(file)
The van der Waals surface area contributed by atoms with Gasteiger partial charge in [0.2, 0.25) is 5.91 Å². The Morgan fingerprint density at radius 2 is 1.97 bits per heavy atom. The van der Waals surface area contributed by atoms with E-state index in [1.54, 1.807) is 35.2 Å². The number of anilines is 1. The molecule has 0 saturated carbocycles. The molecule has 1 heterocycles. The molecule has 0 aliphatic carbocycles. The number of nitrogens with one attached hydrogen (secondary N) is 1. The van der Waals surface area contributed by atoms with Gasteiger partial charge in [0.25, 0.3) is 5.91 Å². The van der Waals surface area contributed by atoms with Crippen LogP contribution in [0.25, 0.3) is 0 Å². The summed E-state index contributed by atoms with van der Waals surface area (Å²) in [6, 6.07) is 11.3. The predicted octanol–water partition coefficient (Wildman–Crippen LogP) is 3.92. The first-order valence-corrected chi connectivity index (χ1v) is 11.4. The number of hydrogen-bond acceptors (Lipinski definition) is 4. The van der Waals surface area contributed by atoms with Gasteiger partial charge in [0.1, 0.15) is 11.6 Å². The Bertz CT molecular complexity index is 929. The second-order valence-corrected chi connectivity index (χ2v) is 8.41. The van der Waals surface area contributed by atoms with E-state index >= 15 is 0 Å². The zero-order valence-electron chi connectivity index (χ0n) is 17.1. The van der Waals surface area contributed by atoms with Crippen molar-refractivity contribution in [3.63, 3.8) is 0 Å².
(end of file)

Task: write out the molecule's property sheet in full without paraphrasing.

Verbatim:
The van der Waals surface area contributed by atoms with Gasteiger partial charge in [0.2, 0.25) is 5.91 Å². The Morgan fingerprint density at radius 2 is 1.97 bits per heavy atom. The van der Waals surface area contributed by atoms with E-state index in [1.54, 1.807) is 35.2 Å². The number of anilines is 1. The molecule has 0 saturated carbocycles. The molecule has 1 heterocycles. The molecule has 0 aliphatic carbocycles. The number of nitrogens with one attached hydrogen (secondary N) is 1. The van der Waals surface area contributed by atoms with Gasteiger partial charge in [0.25, 0.3) is 5.91 Å². The van der Waals surface area contributed by atoms with Crippen LogP contribution in [0.25, 0.3) is 0 Å². The summed E-state index contributed by atoms with van der Waals surface area (Å²) in [6, 6.07) is 11.3. The predicted octanol–water partition coefficient (Wildman–Crippen LogP) is 3.92. The first-order valence-corrected chi connectivity index (χ1v) is 11.4. The number of hydrogen-bond acceptors (Lipinski definition) is 4. The van der Waals surface area contributed by atoms with Gasteiger partial charge in [0.1, 0.15) is 11.6 Å². The Bertz CT molecular complexity index is 929. The second-order valence-corrected chi connectivity index (χ2v) is 8.41. The van der Waals surface area contributed by atoms with E-state index >= 15 is 0 Å². The zero-order valence-electron chi connectivity index (χ0n) is 17.1. The van der Waals surface area contributed by atoms with Crippen molar-refractivity contribution in [3.63, 3.8) is 0 Å².